Danielle Pafunda


“No other book I know has so thoroughly shaken the fuckwad out of my pudenda. Disclosures: I heard her perform many of these poems at the Lynchian Jewel Box Theater in Seattle (sans cellist!) and was shocked to feel my latent masochistic inner-heterosexual demand that she never stop doing what she does best, all “safe words” be damned. Favorites: ‘You put me in the dress, I’m just wearing it. Externally.’; ‘Stingray’; ‘Punishment’; and her epic serial ‘On the Bearskin Rug in Front of the Fire I Construct the Following Tableau.'” —Timothy Liu, Coldfront

“Years enough have taught me that misogyny doesn’t distinguish between the two, and I’ve come around to recovering the complexities and useful darknesses found within that idea of ‘girl’. Among several poets I consider to be writing towards this recovery is Danielle Pafunda, whose newest book, Natural History Rape Museum, was released just last month by Bloof Books.” —Paula Mendoza, Michigan Quarterly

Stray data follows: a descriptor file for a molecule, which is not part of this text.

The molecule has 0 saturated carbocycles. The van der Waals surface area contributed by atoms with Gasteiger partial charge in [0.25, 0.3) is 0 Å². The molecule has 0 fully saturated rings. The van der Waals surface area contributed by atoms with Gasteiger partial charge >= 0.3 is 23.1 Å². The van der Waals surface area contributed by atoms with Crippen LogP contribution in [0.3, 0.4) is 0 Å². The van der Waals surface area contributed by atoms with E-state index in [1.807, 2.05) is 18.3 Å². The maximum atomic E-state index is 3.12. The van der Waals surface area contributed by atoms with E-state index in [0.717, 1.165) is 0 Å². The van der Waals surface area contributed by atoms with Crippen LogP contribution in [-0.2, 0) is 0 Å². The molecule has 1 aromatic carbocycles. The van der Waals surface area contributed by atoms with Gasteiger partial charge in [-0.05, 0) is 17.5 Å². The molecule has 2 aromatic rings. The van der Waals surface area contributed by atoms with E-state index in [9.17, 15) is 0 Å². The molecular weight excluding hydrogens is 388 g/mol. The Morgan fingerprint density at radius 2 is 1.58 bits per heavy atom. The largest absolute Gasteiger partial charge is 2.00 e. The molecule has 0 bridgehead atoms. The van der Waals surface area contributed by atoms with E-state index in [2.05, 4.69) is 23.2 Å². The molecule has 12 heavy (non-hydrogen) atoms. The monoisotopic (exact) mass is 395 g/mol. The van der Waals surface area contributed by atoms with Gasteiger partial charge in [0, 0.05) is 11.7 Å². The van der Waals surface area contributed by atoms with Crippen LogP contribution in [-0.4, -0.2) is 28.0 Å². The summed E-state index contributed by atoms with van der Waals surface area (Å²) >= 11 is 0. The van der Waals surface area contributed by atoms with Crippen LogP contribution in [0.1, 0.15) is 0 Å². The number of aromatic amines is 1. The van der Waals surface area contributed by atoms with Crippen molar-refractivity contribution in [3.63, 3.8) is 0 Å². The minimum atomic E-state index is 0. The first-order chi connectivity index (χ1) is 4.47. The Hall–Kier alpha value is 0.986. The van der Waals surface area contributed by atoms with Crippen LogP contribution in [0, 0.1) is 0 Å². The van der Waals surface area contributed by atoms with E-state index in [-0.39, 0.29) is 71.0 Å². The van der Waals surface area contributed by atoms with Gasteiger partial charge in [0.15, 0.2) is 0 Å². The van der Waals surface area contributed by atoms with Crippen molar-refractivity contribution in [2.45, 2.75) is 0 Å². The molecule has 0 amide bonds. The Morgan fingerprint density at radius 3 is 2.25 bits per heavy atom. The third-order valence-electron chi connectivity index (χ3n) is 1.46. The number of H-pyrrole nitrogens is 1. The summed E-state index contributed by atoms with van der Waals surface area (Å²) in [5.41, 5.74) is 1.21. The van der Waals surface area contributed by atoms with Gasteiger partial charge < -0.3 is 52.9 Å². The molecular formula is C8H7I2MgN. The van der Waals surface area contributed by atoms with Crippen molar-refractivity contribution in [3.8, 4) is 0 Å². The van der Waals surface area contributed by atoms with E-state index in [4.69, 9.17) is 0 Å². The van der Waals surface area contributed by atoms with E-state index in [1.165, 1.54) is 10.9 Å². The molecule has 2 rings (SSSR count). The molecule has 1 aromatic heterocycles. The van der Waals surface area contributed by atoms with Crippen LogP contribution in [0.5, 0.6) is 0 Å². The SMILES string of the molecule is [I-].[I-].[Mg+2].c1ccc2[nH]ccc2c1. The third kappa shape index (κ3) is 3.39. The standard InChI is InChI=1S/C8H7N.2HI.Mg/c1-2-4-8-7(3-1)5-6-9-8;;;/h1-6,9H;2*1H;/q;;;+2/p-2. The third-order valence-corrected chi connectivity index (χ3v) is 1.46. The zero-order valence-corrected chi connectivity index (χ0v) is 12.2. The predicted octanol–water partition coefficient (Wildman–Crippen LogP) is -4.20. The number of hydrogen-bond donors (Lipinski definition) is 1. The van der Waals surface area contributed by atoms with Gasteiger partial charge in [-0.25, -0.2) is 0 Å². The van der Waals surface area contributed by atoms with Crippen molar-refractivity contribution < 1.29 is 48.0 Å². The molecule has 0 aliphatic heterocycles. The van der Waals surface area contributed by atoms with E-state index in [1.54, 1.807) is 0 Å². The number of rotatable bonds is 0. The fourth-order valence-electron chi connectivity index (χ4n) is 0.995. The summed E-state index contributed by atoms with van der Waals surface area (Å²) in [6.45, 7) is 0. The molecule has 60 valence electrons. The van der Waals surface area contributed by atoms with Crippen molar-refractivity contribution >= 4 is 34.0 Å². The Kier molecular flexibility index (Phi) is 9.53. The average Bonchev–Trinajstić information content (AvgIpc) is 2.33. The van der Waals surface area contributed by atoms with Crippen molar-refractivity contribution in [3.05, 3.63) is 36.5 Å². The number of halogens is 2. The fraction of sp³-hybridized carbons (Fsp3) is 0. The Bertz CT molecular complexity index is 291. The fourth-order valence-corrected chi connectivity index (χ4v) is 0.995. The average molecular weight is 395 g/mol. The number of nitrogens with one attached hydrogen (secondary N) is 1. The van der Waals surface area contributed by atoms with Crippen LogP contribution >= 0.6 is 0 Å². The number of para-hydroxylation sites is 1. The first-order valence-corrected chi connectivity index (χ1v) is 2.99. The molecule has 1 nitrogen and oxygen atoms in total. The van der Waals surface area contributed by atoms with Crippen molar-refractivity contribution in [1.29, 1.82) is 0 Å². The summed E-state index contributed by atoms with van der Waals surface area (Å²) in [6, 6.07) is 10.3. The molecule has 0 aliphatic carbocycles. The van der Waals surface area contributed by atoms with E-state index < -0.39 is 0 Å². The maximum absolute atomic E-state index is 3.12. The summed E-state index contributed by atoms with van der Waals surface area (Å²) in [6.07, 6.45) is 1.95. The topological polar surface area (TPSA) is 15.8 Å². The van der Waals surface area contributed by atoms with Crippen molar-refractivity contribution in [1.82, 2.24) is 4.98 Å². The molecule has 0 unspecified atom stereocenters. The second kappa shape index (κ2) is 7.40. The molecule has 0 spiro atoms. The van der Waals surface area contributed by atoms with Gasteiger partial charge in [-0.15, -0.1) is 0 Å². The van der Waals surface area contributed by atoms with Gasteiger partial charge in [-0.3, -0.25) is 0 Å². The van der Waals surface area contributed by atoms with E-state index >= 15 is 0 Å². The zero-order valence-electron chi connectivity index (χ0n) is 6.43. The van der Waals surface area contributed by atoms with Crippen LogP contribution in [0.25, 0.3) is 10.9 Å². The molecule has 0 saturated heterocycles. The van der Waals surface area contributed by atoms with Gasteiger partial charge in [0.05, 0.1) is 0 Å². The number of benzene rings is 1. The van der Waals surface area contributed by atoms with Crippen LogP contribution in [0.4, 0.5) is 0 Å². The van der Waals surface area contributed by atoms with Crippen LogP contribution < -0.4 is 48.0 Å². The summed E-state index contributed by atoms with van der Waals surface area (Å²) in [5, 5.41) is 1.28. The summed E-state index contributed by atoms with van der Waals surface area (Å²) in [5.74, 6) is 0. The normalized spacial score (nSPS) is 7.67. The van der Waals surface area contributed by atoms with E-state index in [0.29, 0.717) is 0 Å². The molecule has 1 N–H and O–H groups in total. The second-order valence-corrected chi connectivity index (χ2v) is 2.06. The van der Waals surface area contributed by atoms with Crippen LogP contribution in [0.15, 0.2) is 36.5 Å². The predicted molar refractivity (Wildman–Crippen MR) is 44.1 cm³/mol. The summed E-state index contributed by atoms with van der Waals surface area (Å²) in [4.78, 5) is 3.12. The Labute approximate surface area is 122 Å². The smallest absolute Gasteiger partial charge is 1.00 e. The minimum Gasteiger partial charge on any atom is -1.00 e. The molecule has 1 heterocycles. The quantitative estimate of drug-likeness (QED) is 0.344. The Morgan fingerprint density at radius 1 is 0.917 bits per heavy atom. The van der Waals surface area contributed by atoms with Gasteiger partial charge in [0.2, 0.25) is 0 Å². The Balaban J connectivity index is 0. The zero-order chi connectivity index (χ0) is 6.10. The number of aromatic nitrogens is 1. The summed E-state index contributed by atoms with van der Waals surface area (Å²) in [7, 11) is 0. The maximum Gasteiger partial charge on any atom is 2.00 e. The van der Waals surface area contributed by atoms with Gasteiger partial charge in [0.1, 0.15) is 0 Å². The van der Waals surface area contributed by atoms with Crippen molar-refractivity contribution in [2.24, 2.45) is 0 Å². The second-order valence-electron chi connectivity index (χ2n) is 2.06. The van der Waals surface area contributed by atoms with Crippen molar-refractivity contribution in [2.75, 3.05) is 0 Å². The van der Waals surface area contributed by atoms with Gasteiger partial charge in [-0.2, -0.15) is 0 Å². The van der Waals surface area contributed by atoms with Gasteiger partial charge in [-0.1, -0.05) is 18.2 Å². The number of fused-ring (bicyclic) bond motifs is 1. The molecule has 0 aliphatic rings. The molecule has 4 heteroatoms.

90 in stock

SKU: NHRM Category: Tag:


December 2013
6 x 9, 80 pages
Trade paper original
ISBN: 978-0-9826587-5-8

“It feels good,” says Danielle Pafunda, “to conduct the world’s violence on the page. It’s my response to violence without doing or incurring much violence. It’s how I navigate through it.”

The fifth poetry collection by Danielle Pafunda, Natural History Rape Museum centers around an unnamed speaker and her intimate/adversary, the fuckwad, in pieces interrupted (or violated) by their boxed-in titles. Further interrupting this narrative are a prose sequence and a menagerie of objects/animals/elements borne as totems by the speaker—a lump of coal, a stingray, a cord of wood, a wolf spider, an earthworm, the fly. The volume culminates in four linked essays on the subject of pain: The Bid for Pain, The Manner in Which Pain Becomes Me, Pain Beak-Pecks a Figurine, and Extraterrestrial Painsake.

Exploring the more grotesque corners of the Gurlesque aesthetic, in Natural History Rape Museum Pafunda ventriloquizes through the unstable identities of her characters to create creepy tableaux that resemble—despite their vivid, violent excesses—the world we know.

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Pafunda, Danielle